Calls for papers – Conferences taking place in June 2021

ESRA Shakespeare Conference
National and Kapodistrian University of Athens, Greece, 3-6 Jun 2021
New updated deadline: 15 Febuary 2021

ESRA 2021 is going virtual.

The reduced registration fee covers the cost of providing video-conferencing technology that supports a conference of this size with many simultaneous sessions, including staffing, software and internet service and the audio-visual equipment. The conference will also include virtual sightseeing, live-streamed theatre and music events and more.

Conference website:

On behalf of the organizing committee of the European Shakespeare Research Association (ESRA) Conference 2021, we are happy to announce that the final selection of seminars and panels for the upcoming event is completed.

You can find this year’s topics of interest on our website, under the tab Seminars & Panels.

Please send your proposals (200/300 words) and a brief biographical note (100 words) by 15 December 2020 to the convenors of the seminar in which you intend to participate.

Please send your proposals (200/300 words) and a brief biographical note (100 words) by 15 February 2021 (new extended deadline) to the convenors of the seminar in which you intend to participate.

Your submissions will be evaluated and you will be notified about your acceptance.

Find more information about Call for Seminar Papers here!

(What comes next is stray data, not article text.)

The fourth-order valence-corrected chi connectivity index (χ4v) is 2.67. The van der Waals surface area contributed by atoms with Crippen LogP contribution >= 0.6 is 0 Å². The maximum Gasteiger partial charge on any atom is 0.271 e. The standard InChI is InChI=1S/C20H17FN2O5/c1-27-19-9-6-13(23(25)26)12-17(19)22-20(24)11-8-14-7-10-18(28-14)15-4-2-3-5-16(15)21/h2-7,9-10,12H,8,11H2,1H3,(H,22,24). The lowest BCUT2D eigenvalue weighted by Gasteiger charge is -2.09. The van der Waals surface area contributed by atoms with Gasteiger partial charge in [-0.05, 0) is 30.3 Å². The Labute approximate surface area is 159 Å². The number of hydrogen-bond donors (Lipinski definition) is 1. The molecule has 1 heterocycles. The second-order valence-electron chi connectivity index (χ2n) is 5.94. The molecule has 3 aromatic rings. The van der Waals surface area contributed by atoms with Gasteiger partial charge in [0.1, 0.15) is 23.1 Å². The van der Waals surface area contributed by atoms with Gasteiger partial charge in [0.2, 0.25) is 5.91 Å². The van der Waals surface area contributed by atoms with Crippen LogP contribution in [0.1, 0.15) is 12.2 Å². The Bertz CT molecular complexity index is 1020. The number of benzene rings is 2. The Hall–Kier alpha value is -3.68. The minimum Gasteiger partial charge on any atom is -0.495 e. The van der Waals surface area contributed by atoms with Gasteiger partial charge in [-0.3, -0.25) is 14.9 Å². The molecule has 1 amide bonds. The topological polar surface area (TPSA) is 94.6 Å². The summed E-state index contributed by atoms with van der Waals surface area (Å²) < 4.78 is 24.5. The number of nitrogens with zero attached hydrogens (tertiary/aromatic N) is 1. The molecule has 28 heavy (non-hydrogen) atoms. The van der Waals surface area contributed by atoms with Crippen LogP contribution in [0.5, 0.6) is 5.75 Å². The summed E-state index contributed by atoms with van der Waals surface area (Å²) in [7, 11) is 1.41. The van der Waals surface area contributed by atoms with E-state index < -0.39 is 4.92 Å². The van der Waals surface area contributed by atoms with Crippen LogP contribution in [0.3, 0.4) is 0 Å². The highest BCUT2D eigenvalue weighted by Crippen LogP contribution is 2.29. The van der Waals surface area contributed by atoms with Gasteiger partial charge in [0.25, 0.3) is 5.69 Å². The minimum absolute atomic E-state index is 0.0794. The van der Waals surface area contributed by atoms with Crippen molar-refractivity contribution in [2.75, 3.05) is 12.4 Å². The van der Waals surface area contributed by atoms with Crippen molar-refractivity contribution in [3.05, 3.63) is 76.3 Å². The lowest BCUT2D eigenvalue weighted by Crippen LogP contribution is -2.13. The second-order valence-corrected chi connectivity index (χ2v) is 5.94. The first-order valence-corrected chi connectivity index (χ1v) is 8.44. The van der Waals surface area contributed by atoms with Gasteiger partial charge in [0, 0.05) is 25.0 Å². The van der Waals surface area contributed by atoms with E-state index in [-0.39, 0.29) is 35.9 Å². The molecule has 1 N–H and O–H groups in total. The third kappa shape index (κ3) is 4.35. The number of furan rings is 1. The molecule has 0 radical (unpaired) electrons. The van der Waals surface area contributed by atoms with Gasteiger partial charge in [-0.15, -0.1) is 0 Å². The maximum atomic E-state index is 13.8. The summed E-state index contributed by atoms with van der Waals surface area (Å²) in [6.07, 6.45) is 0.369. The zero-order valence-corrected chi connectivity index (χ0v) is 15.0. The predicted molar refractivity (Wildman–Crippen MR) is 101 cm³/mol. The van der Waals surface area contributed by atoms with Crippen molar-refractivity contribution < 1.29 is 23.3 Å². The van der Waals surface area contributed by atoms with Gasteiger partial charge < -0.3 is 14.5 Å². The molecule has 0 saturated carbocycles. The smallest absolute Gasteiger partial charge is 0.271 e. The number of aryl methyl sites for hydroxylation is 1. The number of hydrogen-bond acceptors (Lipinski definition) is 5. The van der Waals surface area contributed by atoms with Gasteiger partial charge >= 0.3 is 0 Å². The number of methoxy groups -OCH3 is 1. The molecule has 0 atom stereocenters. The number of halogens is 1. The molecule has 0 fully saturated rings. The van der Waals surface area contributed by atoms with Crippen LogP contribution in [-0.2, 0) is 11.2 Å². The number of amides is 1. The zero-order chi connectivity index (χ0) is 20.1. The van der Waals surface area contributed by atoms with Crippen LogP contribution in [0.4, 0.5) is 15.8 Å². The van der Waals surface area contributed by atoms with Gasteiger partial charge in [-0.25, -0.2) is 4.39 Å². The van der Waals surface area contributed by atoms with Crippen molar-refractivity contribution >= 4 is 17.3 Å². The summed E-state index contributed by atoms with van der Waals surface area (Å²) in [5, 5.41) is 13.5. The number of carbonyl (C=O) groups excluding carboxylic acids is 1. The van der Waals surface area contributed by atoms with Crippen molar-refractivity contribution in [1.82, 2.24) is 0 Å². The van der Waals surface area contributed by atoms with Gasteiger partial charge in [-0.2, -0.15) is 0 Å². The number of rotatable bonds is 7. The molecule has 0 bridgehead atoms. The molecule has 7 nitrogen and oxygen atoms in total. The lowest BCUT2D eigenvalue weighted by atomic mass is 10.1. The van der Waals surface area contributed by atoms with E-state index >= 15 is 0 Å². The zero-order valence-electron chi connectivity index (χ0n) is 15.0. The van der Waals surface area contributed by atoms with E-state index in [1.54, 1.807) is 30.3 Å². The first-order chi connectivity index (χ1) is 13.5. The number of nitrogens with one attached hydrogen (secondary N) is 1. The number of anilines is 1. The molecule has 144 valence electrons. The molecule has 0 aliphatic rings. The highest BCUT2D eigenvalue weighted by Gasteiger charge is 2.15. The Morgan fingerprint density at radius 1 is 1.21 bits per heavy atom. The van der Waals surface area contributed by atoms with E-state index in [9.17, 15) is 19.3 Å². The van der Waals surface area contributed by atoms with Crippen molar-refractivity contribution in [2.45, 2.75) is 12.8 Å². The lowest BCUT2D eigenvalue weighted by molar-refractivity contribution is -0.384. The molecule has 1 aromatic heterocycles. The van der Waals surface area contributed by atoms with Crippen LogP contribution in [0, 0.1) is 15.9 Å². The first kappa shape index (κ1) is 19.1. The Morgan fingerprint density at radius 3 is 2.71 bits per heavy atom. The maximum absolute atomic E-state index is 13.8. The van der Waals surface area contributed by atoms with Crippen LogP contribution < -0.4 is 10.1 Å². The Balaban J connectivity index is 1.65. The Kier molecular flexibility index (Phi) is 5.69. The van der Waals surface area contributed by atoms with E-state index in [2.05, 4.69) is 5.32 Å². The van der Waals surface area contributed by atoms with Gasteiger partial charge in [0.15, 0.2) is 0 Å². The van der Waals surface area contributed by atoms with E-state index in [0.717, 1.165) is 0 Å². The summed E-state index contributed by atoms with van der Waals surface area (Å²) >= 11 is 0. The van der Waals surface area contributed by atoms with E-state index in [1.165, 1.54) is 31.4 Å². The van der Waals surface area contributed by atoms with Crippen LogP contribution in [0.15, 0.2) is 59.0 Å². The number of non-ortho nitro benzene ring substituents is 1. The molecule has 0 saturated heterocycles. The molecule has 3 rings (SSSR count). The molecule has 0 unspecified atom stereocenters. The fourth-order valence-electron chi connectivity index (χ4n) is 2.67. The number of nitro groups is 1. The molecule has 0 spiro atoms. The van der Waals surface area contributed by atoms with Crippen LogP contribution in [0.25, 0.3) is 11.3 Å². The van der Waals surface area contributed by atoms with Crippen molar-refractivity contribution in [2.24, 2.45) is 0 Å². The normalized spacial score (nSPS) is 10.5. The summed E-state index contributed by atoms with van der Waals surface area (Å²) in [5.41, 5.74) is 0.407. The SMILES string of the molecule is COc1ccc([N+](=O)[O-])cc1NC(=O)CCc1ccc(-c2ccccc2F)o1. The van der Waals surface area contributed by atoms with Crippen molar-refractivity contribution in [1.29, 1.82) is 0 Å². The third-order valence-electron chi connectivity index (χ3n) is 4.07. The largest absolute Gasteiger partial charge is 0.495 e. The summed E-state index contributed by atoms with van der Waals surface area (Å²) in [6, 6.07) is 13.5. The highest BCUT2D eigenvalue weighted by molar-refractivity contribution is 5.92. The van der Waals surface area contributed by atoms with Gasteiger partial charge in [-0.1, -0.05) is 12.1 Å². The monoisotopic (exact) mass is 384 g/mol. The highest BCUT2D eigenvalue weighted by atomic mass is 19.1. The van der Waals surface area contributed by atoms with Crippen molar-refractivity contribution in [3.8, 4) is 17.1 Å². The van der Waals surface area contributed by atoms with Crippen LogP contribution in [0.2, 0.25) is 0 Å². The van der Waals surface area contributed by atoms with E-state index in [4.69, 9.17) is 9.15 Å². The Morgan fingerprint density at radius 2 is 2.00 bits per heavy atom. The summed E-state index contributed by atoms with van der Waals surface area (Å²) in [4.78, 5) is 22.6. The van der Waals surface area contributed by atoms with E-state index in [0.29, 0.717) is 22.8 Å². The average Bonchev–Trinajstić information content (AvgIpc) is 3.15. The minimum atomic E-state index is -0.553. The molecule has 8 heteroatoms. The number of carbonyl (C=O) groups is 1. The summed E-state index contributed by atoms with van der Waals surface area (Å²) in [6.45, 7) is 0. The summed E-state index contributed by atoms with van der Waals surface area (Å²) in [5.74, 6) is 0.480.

(posted 14 May 2020, updated 11 August 2020, updated 18 December 2020, updated 1 February 2021)

E.M. Forster – Shaping the Space of Culture
An on-line conference, 7 June 2021
Deadline for proposals: 21 May 2021

Organised by:
International E. M. Forster Society
University of Warsaw, Poland,
University of Warmia and Mazury in Olsztyn

Confirmed Keynote Speakers:
Prof. Claire Monk (de Montfort University)
Prof David Scourfield (Maynooth University)

We would like to invite you to an international conference on the life and works of E. M. Forster, the first on-line forum to be organised by the International E. M. Forster Society. The idea to organize the meeting of Forster scholars and fans on the 51st anniversary of Forster’s death and the 11th anniversary of the funding of the Society, originated partially from the cancellation of the Cambridge anniversary conference which was to be held in April 2020 (awaited by many of us so anxiously) and partially from the desire expressed by several members of IEMFS to meet and share the ideas despite the circumstances and against the odds.

The title of the conference calls for yet another evaluation of the presence of Forster and his oeuvre in the world of culture. The word ‘space’, a commodious term, in the title of our conference is to reflect, in the first place,  a vast array of angles in which Forster and his works, both literary and non-literary ones, can be approached. But above all the notion of the space of culture is to underline the multicutural and multidimentional character of Forster’s works and ideas. In his novels, shorts stories, lectures, or radio broadcasts, the writer created the space which is a meeting point of various fields of human activities, a construct allowing for interdisciplinary collaboration. His narratives feature many voices, many geographies, and many cultures. Space, thus, can stand for numerous notions and can accommodate for scholarly discussions enclosing different subjects and areas of knowledge. As for the other word from the tile, equally important, ‘shaping’, it also has a double-layered meaning. On the one hand, it refers to Forster’s creativity, his way of shaping fictional worlds and, in turn, the way his writing  became a part of Modernist culture. On the other hand, ‘shaping’ is to express the importance of Forsterian element in the present-day culture, its ceaseless influence on the thinking and writing of others.